Is cheerleading a sport, yes or no, a Connecticut judge has told us so!
Last month, a federal judge in the Constitution State said Quinnipiac University could not drop the women's volleyball team and replace it with competitive cheerleading to fulfill Title IX requirements, because cheerleading is not a varsity sport.
The decision isn't sitting well with area cheerleaders, particularly N.C. State University's team, which is ranked eighth in the country.
"If you look at what we do, it's hard not to categorize us as a sport," said Harold Trammel, NCSU's cheerleading coach and a former NCSU cheerleader. "It takes a lot of athletic ability to do what we do."
The decision does not affect NCSU because the school does not use cheerleading to satisfy Title IX, the federal law that requires men and women be given equal opportunities in intercollegiate athletics, and squad members' scholarships are privately funded.
Even so, the decision strikes at an age-old question: Are cheerleaders athletes or just spirited people?
The skill level has increased dramatically for cheering in the last decade, Trammel said. His co-ed team of 67 has 20 men, most of whom played football or wrestled but decided not to play those sports at college.
"The era of girls just holding pompoms and holding megaphones is over," he said.
Cheerleaders work just as hard as any athlete, said Kaylee Allen, a senior member of the NCSU squad from Ramseur.
"We compete to win a title, and all other sports compete for a title as well," she said.
Neither the NCAA nor the N.C. High School Athletic Association considers cheerleading a sport.
"None of our members have voted to make it a sport," said Carolyn Shannonhouse, assistant commissioner with the N.C. High School Athletic Association. "We view it as more of way to support the school."
Jennifer Royer, a spokeswoman for the Indianapolis-based NCAA, which oversees college sports, said cheerleading is not on the NCAA's list of emerging women's sports, which includes rugby, sand volleyball and squash.
That list, Royer said, is intended to help schools provide more opportunities for women. For a sport to make the list, 10 schools must sign a petition, and then a certain number of schools must offer it. Recently women's equestrian and bowling graduated from the list to become recognized as NCAA sports.
Lynn Bushnell, Quinnipiac's vice president for public affairs, told the Hartford Courant in a statement that "we will continue to press for competitive cheer to become an officially recognized varsity sport in the future."
In his ruling, U.S. District Judge Stefan Underhill acknowledged that "competitive cheer" may qualify as a sport under Title IX in the future. "Today, however, the activity is still too underdeveloped and disorganized to be treated as offering genuine varsity athletic participation opportunities for students," Underhill wrote.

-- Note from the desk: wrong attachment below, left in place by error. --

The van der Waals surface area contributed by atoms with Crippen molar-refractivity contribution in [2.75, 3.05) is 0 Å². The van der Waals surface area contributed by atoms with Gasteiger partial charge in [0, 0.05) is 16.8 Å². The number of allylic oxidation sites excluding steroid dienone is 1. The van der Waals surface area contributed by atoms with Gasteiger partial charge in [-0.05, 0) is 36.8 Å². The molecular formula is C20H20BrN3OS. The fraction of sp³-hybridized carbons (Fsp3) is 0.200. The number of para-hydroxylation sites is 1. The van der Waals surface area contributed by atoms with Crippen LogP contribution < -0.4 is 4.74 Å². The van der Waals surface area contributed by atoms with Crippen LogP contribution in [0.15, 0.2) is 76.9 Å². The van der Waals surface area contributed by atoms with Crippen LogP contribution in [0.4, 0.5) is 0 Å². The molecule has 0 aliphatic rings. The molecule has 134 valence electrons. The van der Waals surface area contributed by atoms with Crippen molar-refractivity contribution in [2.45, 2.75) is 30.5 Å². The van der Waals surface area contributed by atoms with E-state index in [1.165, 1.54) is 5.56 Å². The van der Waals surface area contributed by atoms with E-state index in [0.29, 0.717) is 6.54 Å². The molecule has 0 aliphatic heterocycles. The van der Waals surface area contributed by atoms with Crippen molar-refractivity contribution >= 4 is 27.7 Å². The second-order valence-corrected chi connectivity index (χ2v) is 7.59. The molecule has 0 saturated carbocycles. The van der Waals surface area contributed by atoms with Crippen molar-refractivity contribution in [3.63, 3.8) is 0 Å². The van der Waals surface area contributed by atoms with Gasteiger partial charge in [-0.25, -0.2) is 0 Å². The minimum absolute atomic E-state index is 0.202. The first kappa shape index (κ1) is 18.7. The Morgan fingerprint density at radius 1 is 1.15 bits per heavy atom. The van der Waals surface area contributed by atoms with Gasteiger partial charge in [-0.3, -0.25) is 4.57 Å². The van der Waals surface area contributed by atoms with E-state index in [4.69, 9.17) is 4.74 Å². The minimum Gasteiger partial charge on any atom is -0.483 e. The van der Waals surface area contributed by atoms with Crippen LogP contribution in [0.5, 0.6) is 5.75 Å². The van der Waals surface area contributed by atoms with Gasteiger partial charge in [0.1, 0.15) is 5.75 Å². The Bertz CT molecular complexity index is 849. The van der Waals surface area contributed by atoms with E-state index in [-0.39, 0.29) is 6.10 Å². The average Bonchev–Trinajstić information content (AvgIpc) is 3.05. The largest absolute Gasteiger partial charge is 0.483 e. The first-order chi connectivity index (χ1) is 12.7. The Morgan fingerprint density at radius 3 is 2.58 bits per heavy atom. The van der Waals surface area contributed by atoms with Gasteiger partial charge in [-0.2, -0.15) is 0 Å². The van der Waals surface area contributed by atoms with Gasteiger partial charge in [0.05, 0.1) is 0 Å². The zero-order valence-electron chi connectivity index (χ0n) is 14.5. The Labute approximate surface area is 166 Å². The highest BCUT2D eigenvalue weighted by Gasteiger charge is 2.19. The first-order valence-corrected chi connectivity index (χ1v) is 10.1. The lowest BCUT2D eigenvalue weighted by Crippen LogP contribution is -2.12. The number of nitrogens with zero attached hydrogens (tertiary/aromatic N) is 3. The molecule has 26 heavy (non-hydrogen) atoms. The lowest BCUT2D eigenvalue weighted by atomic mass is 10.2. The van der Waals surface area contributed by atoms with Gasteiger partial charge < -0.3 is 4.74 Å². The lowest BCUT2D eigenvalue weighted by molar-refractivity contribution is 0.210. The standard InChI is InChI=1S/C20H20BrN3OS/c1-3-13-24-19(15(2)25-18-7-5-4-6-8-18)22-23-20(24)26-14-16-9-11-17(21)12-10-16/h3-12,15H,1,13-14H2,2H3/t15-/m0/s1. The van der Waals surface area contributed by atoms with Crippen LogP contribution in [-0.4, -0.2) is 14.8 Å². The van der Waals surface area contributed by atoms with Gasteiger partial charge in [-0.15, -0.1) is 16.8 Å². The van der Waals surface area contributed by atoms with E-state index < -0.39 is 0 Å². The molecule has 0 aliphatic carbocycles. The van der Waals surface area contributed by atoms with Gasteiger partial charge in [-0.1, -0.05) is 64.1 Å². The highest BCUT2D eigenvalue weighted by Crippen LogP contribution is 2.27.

A cheerleader's view
The judge is misinformed, says Whitney Rigsbee of Raleigh, who cheered for Appalachian State University from 2004 to 2008.
"We are very organized," Rigsbee said. "We have coaches and trainers."
She thinks policy makers should revisit Title IX, which was implemented in 1972 to make colleges provide equal educational opportunities for women and then amended in 1974 to include sports.
"I understand gender equality; everyone has to be equal," Rigsbee said. "But I don't think it should be the sole purpose" for colleges to offer certain competitive sports in favor of others to balance the numbers.
Amanda Ross-Edwards, a professor at NCSU who teaches a public policy and sports class, said that if you look at the definition of sport - being competitive, physical and organized - then cheerleading is one.
The court case's location may have affected the outcome, Ross-Edwards said
"Had this been in Texas or North Carolina, I think the decision would have been different," she said.
Ross-Edwards said she thinks the case may motivate cheering organizations to take the steps to make it a sport.
As for Title IX, Ross-Edwards does not think it's obsolete. After all, without the law, what's to stop a school from pouring all of its money into the men's football and basketball programs, which tend to be the money-makers.
Ross-Edwards said the problem lies not with the law itself but with the fact that each presidential administration offers a different interpretation.
"The way it's interpreted in administrations and making it about numbers, we're losing what it was intended to do," she said. "It's meant to ensure equal opportunities for women, not to create opportunities for women."
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